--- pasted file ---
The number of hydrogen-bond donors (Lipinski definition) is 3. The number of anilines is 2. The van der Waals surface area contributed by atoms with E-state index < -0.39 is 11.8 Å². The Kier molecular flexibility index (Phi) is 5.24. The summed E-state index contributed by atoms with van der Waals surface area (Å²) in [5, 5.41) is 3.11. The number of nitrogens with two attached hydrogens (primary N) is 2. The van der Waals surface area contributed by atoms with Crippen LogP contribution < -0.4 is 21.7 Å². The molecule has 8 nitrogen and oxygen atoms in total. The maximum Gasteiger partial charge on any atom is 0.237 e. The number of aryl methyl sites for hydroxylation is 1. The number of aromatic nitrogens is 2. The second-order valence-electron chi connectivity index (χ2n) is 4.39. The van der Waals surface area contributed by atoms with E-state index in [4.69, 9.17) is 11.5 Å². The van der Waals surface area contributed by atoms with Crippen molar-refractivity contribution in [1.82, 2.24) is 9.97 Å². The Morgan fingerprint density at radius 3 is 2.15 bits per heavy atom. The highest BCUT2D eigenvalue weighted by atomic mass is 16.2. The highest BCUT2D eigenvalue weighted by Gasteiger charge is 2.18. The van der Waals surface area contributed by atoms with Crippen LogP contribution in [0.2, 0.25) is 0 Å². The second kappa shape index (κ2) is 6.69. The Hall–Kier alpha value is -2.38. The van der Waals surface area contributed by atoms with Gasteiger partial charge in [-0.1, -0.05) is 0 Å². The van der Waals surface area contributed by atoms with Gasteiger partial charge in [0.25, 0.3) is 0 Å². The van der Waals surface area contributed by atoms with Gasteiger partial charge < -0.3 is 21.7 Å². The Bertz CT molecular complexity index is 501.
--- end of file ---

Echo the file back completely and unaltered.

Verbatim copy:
The number of hydrogen-bond donors (Lipinski definition) is 3. The number of anilines is 2. The van der Waals surface area contributed by atoms with E-state index < -0.39 is 11.8 Å². The Kier molecular flexibility index (Phi) is 5.24. The summed E-state index contributed by atoms with van der Waals surface area (Å²) in [5, 5.41) is 3.11. The number of nitrogens with two attached hydrogens (primary N) is 2. The van der Waals surface area contributed by atoms with Crippen LogP contribution < -0.4 is 21.7 Å². The molecule has 8 nitrogen and oxygen atoms in total. The maximum Gasteiger partial charge on any atom is 0.237 e. The number of aryl methyl sites for hydroxylation is 1. The number of aromatic nitrogens is 2. The second-order valence-electron chi connectivity index (χ2n) is 4.39. The van der Waals surface area contributed by atoms with E-state index in [4.69, 9.17) is 11.5 Å². The van der Waals surface area contributed by atoms with Crippen molar-refractivity contribution in [1.82, 2.24) is 9.97 Å². The Morgan fingerprint density at radius 3 is 2.15 bits per heavy atom. The highest BCUT2D eigenvalue weighted by atomic mass is 16.2. The highest BCUT2D eigenvalue weighted by Gasteiger charge is 2.18. The van der Waals surface area contributed by atoms with Crippen LogP contribution in [0.2, 0.25) is 0 Å². The second kappa shape index (κ2) is 6.69. The Hall–Kier alpha value is -2.38. The van der Waals surface area contributed by atoms with Gasteiger partial charge in [-0.1, -0.05) is 0 Å². The van der Waals surface area contributed by atoms with Gasteiger partial charge in [0.25, 0.3) is 0 Å². The van der Waals surface area contributed by atoms with Gasteiger partial charge < -0.3 is 21.7 Å². The Bertz CT molecular complexity index is 501.